Hey, look what I found while I was cleaning!
What is it? Why, I’ll have you know this is Lullaby by Hector Sevilla, Mike S. Miller and Ben Avery! It’s just the first fairy tale mash-up comic I ever read!
I know for most people, the modern age of reinterpreted fairy tale comic books started with Bill Willingham’s Fables, but I didn’t read that until later. I wasn’t really into the whole Vertigo scene yet. At the time it all started I had not yet ventured into the world of comics that were written expressly for grown-ups and was still really into superhero comics and shonen manga (well, I still am into those but I’ve branched out since then).
For someone who was more interested in splashy, action-oriented comics, Lullaby was a better bet than the slower, more nuanced Fables.
Lullaby is the story of five characters who join together for a journey through a fantastical world. Their stated goal is to find their way to the land of Oz, but they all have different reasons for going. The cast consists of classic characters from fairy tale, legend and children’s literature, but they’re all different than the way you remember them. There’s Alice, who is the “Hand of the Queen of Hearts”, meaning she’s one of the Queen’s most trusted warriors. There’s the Pied Piper, who is apparently a second-generation Piper and may have been one of the many children taken by the original. There’s Little Red Riding Hood, who is now a little bit wolf and a little bit girl since her run-in with Big Bad. Pinocchio is in this too, as a creepy little wooden creature who’s had his humanity taken but finds himself connected to the great Tree of Life through the course of the story. Lastly, there’s Jim Hawkins, originally from Treasure Island. This version of Jim is a full-fledged pirate himself who carries a magic sword named Sharky that seems to feast on other magic.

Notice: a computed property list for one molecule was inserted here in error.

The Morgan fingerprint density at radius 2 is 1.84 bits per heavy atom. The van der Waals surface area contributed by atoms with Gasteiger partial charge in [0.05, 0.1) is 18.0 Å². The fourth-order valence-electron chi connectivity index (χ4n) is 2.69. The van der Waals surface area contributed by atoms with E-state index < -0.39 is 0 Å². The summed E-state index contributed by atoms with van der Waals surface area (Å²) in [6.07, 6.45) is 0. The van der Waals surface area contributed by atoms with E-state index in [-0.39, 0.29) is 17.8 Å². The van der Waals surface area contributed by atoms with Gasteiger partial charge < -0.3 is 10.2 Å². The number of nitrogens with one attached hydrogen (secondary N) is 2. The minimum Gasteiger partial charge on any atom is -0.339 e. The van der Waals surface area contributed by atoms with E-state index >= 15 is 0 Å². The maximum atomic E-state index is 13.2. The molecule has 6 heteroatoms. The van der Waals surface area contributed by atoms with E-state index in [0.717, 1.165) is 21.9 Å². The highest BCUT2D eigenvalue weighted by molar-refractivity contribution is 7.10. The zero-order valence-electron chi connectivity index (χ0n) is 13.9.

Everyone has their own reasons for being on this journey. Alice is looking for a way back to the world she was originally from before she found herself in Wonderland. The Piper is trying to help Red Riding Hood, but he also has a mysterious past in that he might be from the same world (the regular, non-magical world, actually) that Alice is from. Red is searching for her grandmother who got abducted from her home. Pinocchio is initially trying to get his humanity back, but shows some misgivings when he ends up connected to a bigger, more metaphysical world. Jim is mainly trying to help Pinocchio, but he ultimately wants to get a ship and become a pirate captain in his own right.
The other thing that really sets this comic apart are the character designs. Simply stated, everyone looks like they were redesigned by a Japanese video game designer (technically, it was actually a Mexican comic book artist). I know these designs aren’t everyone’s cup of tea, but I dig them. It gets even crazier with some of the side characters. For example, the Three Little Pigs show up in the second volume and the pigs themselves seem to be made of their respective building materials. In addition to the pigs, there are a number of folk and literary guest stars both famous and obscure. Among them are the Billy Goats Gruff, D’Artagnan and Milady from The Three Musketeers, the Tortoise and the Hare, Baba Yaga and Makoma. I had too look Makoma up, but apparently he comes from this Rhodesian folk tale.
Unfortunately, the book didn’t last long. Only two collected editions were made. However, if you do want to check it out, it looks like the publisher Abacus Comics posted a whole bunch of it for free on their website. You can check it out HERE.
It may not be everyone’s cup of tea, but for some young comic reader out there it may be a good starting point like it was for me.